12 November 2015

Holiday reading

I always like to read on holiday. In fact, you could remove "on holiday" from that sentence and it would still be true! But, on holiday, I particularly love to read books that relate to the area I'm travelling in.

When I was in Peru I read The Book of Human Skin by Michelle Lovric (and dreamed of Santa Catalina monastery for months afterwards as a result!), on the way to Japan (both times) I read Little Sister by Kara Dalkey, and around the time I went to China I read Empress Orchid by Anchee Min.

Before my trip to Tuscany and the Italian Riviera, I had already been reading some books set in Italy, but I wanted to find some that were specifically about the area I was going to.

I had already read E M Forster's A Room with a View (the film of which was what inspired my trip), and Where Angels Fear to Tread, as well as The Birth of Venus by Sarah Dunant, The Savage Garden by Mark Mills, and I'd seen the film of Under the Tuscan Sun. So I searched for some other books about the area.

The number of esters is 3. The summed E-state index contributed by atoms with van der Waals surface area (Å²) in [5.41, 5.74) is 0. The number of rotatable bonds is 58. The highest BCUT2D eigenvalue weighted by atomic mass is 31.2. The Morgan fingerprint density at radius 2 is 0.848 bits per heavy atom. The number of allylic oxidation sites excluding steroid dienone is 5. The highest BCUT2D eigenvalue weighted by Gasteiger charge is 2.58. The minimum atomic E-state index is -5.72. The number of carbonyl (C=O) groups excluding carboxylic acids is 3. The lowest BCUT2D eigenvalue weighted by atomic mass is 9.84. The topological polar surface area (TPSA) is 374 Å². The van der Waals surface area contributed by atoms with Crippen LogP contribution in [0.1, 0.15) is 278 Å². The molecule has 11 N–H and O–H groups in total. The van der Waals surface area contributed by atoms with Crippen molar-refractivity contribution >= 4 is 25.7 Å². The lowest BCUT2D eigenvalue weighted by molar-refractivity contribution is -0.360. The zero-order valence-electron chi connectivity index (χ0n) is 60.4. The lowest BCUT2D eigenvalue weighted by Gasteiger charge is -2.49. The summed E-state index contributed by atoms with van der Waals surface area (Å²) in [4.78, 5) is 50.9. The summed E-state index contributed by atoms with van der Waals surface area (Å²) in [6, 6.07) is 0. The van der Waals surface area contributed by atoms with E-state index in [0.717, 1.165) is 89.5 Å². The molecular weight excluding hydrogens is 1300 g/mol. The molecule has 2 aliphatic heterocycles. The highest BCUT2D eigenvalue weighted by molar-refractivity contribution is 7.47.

The first I found was The Agony and the Ecstasy by Irvine Stone. The title sounds a bit dodgy, but it is actually a fictionalised account of the life of Michelangelo! I found myself absorbed in it right from the beginning.

While reading this there was mention of Brunelleschi, so I also downloaded the book Brunelleschi's Dome by Ross King. This is the fascinating story of the design and construction of the dome of the cathedral of Santa Maria del Fiore in Florence, which I knew I would be visiting. I liked the fact that these two books had a theme of creativity, with one being fiction based on fact, and the other non-fiction.

For more non-fiction I chose Galileo's Daughter by Dava Sobel, an author with a good reputation for writing about historical science. This was based on letters sent to Galileo by his daughter who was in a convent, and it was really fascinating.

For the second half of my trip I would be on the Italian Riviera, so I downloaded The Enchanted April by Elizabeth von Arnim, about some women who rent a small mediaeval castle on the Italian Riviera. I found it really charming and witty, and very inventive in the way that it was told from the perspectives of all the characters. It showed how we can interpret the actions of others completely wrongly, and it's about the transformative effect that one person's happiness can have on those around them.

I read a little of each book before leaving on my holiday, and then I dipped into each of them as and when the mood took me. It turned out I didn't have a lot of time for reading on holiday, so the only one I have finished so far is The Enchanted April!

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